written by Elise Miller, EdM
Last week was “National Public Health Week,” an initiative of the American Public Health Association (APHA). The organizers posted an infographic highlighting some disturbing statistics about the health of Americans, including how poorly the US does overall relative to other developed countries (and even some developing ones). While this is not new news, the graphics are well-designed and the facts are well worth restating:
- the US ranks 34th in life expectancy
- inequities, such as less access to nutritious food, healthy communities, good education, etc., are far higher in the US than other high-income countries and have the greatest impact on people of color
- though nearly 50% of Americans suffer from preventable, chronic disease, only 3% of health care spending is on prevention
- and so forth….
One way to help effect positive action on these critical issues is through visual media. Notably, several video and film documentaries have been released or are about to be released this year on the impact of toxic chemicals on human health. All of them feature a number of prominent and highly respected scientists and advocates in the environmental health field–from Linda Birnbaum, PhD, DABT, ATS, Director at NIEHS and NTP; to Tracey Woodruff, PhD, MPH, Director at the Program on Reproductive Health and the Environment at UCSF; to Andy Igrejas, Campaign Director at Safer Chemicals, Healthy Families. Though CHE’s membership is quite diverse and some may not agree with aspects of how the science is characterized in these films, the message is undeniable: We are continuing to conduct a vast chemical experiment on ourselves, and the health picture–nationally and globally–is not pretty.
This month, “The Human Experiment“, narrated and produced by Sean Penn, was released and is currently being shown all over the country. It’s been touted as Al Gore’s “Inconvenient Truth” but focused on chemicals.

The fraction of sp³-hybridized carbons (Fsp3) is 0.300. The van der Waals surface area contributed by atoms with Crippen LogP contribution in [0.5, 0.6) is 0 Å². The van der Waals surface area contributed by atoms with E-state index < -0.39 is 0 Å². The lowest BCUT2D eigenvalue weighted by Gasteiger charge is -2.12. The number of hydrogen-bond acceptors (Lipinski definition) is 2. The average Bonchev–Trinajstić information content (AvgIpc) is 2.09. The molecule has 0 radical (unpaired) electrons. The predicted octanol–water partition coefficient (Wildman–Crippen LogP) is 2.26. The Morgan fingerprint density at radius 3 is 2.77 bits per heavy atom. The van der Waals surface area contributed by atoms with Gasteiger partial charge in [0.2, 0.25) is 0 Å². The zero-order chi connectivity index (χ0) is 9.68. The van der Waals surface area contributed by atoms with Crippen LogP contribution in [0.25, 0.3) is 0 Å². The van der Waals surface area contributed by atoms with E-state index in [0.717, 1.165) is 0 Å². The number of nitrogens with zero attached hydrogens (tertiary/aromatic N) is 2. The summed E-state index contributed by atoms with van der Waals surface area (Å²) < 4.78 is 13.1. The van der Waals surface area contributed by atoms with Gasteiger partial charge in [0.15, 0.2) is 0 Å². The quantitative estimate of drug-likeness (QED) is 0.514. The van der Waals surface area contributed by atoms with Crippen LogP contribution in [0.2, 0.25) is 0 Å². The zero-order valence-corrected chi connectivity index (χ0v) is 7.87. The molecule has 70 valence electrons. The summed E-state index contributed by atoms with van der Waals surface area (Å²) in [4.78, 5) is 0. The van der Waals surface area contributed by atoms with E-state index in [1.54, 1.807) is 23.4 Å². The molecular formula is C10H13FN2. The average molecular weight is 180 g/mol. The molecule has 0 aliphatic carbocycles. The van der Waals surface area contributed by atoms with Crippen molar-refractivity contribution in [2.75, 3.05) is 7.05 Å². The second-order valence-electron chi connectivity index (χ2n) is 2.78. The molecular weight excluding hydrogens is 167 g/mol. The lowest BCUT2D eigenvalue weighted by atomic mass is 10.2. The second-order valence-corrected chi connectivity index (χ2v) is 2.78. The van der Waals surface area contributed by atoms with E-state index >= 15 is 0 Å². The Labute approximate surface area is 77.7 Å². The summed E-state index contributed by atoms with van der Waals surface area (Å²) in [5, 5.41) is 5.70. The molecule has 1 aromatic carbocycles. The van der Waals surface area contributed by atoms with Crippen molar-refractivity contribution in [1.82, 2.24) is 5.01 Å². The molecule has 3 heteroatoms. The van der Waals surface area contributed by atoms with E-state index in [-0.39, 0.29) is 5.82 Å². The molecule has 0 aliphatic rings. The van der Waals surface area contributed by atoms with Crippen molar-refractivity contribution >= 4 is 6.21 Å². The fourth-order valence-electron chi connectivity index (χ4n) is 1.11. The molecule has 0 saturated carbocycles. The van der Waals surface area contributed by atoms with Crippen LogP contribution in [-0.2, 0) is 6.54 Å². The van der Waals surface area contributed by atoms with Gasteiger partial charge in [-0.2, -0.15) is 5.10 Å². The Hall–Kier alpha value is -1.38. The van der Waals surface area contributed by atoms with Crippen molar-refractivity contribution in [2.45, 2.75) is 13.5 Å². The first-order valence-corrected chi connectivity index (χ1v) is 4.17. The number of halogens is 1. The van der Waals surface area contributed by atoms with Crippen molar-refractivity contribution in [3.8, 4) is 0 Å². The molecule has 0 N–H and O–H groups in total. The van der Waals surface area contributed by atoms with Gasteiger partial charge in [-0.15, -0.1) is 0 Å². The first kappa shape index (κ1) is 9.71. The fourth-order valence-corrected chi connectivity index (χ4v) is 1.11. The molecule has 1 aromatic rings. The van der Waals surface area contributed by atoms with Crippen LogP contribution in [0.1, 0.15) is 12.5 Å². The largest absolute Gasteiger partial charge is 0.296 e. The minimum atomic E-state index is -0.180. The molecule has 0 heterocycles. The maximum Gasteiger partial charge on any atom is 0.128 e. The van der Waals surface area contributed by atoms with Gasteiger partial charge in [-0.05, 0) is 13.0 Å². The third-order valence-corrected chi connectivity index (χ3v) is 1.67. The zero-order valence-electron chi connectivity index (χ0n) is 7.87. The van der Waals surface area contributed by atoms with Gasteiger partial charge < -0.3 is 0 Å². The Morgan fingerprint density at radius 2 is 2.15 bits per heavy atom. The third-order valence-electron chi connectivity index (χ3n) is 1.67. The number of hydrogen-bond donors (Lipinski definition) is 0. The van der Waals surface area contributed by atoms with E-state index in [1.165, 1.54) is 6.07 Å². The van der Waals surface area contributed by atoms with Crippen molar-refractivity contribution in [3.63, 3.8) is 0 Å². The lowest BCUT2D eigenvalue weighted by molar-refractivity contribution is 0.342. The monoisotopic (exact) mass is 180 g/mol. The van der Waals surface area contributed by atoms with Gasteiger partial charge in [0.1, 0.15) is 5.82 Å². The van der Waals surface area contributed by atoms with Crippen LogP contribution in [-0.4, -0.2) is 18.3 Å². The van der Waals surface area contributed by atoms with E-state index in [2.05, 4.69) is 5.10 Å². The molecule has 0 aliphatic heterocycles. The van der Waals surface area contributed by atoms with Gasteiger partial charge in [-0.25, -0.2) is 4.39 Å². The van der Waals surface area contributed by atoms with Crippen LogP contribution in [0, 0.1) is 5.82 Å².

Another is “Toxic Hot Seat” (released earlier this year), a documentary on the investigative report by the Chicago Tribune which exposed the corporate coverups regarding the uselessness and toxicity of flame retardants (Not coincidentally, Ashley Furniture, the largest retailer of furniture in the country, announced last month that it is no longer going to use flame retardants).
Also recently publicized is “Stink” by Jon Whelan, which provides a gripping narrative from the perspective of one father’s attempt to find out why so many everyday products expose us to toxic chemicals associated with chronic health conditions.
Similarly, Catalyst: Our Chemical Lives asks the question: “Is there adequate regulation and testing, or are we in the midst of an uncontrolled, human experiment?”
Though CHE itself is not in the business of making films, we are well aware that bringing attention to the emerging science on environmental contributors to chronic disease and disability is not enough. The research also needs to be translated for decision-makers and the public. In this light, we applaud all of our CHE’s colleagues who are finding creative ways to make sure that significant new research is accessible to those outside our field. Art not only saves lives, it makes them healthier.